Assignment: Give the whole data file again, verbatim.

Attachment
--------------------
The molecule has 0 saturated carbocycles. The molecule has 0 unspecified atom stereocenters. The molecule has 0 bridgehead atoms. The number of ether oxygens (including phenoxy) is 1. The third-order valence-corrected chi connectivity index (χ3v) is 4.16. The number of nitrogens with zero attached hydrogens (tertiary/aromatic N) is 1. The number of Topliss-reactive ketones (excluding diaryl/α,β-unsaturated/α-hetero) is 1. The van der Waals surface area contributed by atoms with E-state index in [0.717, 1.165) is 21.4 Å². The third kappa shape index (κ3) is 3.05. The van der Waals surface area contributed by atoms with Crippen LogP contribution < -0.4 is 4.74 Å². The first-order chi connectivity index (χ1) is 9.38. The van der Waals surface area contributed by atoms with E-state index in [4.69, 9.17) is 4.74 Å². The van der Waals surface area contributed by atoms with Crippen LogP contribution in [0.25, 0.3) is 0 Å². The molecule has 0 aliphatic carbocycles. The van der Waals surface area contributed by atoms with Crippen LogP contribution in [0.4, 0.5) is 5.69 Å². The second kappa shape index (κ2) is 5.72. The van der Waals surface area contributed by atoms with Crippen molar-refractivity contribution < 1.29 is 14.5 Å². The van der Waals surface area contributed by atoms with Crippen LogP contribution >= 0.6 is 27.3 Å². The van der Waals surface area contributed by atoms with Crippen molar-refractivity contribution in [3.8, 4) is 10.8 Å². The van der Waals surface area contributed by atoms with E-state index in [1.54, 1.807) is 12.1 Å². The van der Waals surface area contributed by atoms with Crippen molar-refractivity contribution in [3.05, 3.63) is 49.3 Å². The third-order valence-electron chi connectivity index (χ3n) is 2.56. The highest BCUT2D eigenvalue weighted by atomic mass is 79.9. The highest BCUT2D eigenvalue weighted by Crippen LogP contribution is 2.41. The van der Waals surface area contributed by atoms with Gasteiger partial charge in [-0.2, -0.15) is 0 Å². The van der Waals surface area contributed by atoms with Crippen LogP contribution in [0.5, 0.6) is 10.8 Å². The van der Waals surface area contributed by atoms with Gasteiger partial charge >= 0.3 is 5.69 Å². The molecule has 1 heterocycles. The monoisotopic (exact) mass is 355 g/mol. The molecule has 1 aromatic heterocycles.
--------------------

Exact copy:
The molecule has 0 saturated carbocycles. The molecule has 0 unspecified atom stereocenters. The molecule has 0 bridgehead atoms. The number of ether oxygens (including phenoxy) is 1. The third-order valence-corrected chi connectivity index (χ3v) is 4.16. The number of nitrogens with zero attached hydrogens (tertiary/aromatic N) is 1. The number of Topliss-reactive ketones (excluding diaryl/α,β-unsaturated/α-hetero) is 1. The van der Waals surface area contributed by atoms with E-state index in [0.717, 1.165) is 21.4 Å². The third kappa shape index (κ3) is 3.05. The van der Waals surface area contributed by atoms with Crippen LogP contribution < -0.4 is 4.74 Å². The first-order chi connectivity index (χ1) is 9.38. The van der Waals surface area contributed by atoms with E-state index in [4.69, 9.17) is 4.74 Å². The van der Waals surface area contributed by atoms with Crippen LogP contribution in [0.25, 0.3) is 0 Å². The molecule has 0 aliphatic carbocycles. The van der Waals surface area contributed by atoms with Crippen LogP contribution in [0.4, 0.5) is 5.69 Å². The second kappa shape index (κ2) is 5.72. The van der Waals surface area contributed by atoms with Crippen molar-refractivity contribution < 1.29 is 14.5 Å². The van der Waals surface area contributed by atoms with Crippen LogP contribution >= 0.6 is 27.3 Å². The van der Waals surface area contributed by atoms with Crippen molar-refractivity contribution in [3.8, 4) is 10.8 Å². The van der Waals surface area contributed by atoms with E-state index in [1.54, 1.807) is 12.1 Å². The van der Waals surface area contributed by atoms with Crippen molar-refractivity contribution in [3.05, 3.63) is 49.3 Å². The third-order valence-electron chi connectivity index (χ3n) is 2.56. The highest BCUT2D eigenvalue weighted by atomic mass is 79.9. The highest BCUT2D eigenvalue weighted by Crippen LogP contribution is 2.41. The van der Waals surface area contributed by atoms with Gasteiger partial charge in [-0.2, -0.15) is 0 Å². The van der Waals surface area contributed by atoms with Crippen LogP contribution in [0.5, 0.6) is 10.8 Å². The van der Waals surface area contributed by atoms with Gasteiger partial charge >= 0.3 is 5.69 Å². The molecule has 1 heterocycles. The monoisotopic (exact) mass is 355 g/mol. The molecule has 1 aromatic heterocycles.